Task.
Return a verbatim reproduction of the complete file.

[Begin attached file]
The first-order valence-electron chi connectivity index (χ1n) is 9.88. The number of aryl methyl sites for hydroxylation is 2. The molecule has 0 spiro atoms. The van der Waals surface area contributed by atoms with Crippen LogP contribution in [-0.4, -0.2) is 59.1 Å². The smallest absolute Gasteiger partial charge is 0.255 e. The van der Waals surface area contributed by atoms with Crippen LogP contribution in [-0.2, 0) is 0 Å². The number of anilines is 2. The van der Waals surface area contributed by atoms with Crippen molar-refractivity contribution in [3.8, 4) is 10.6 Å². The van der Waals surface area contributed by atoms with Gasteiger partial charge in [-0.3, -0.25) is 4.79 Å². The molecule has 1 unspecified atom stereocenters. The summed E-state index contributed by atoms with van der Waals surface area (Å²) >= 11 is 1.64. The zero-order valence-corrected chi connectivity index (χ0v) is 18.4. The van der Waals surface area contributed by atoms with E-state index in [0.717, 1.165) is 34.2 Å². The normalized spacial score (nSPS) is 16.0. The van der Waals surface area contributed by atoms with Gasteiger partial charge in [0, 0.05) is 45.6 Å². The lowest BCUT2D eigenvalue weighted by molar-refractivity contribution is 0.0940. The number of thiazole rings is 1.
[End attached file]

The first-order valence-electron chi connectivity index (χ1n) is 9.88. The number of aryl methyl sites for hydroxylation is 2. The molecule has 0 spiro atoms. The van der Waals surface area contributed by atoms with Crippen LogP contribution in [-0.4, -0.2) is 59.1 Å². The smallest absolute Gasteiger partial charge is 0.255 e. The van der Waals surface area contributed by atoms with Crippen LogP contribution in [-0.2, 0) is 0 Å². The number of anilines is 2. The van der Waals surface area contributed by atoms with Crippen molar-refractivity contribution in [3.8, 4) is 10.6 Å². The van der Waals surface area contributed by atoms with Gasteiger partial charge in [-0.3, -0.25) is 4.79 Å². The molecule has 1 unspecified atom stereocenters. The summed E-state index contributed by atoms with van der Waals surface area (Å²) >= 11 is 1.64. The zero-order valence-corrected chi connectivity index (χ0v) is 18.4. The van der Waals surface area contributed by atoms with E-state index in [0.717, 1.165) is 34.2 Å². The normalized spacial score (nSPS) is 16.0. The van der Waals surface area contributed by atoms with Gasteiger partial charge in [0, 0.05) is 45.6 Å². The lowest BCUT2D eigenvalue weighted by molar-refractivity contribution is 0.0940. The number of thiazole rings is 1.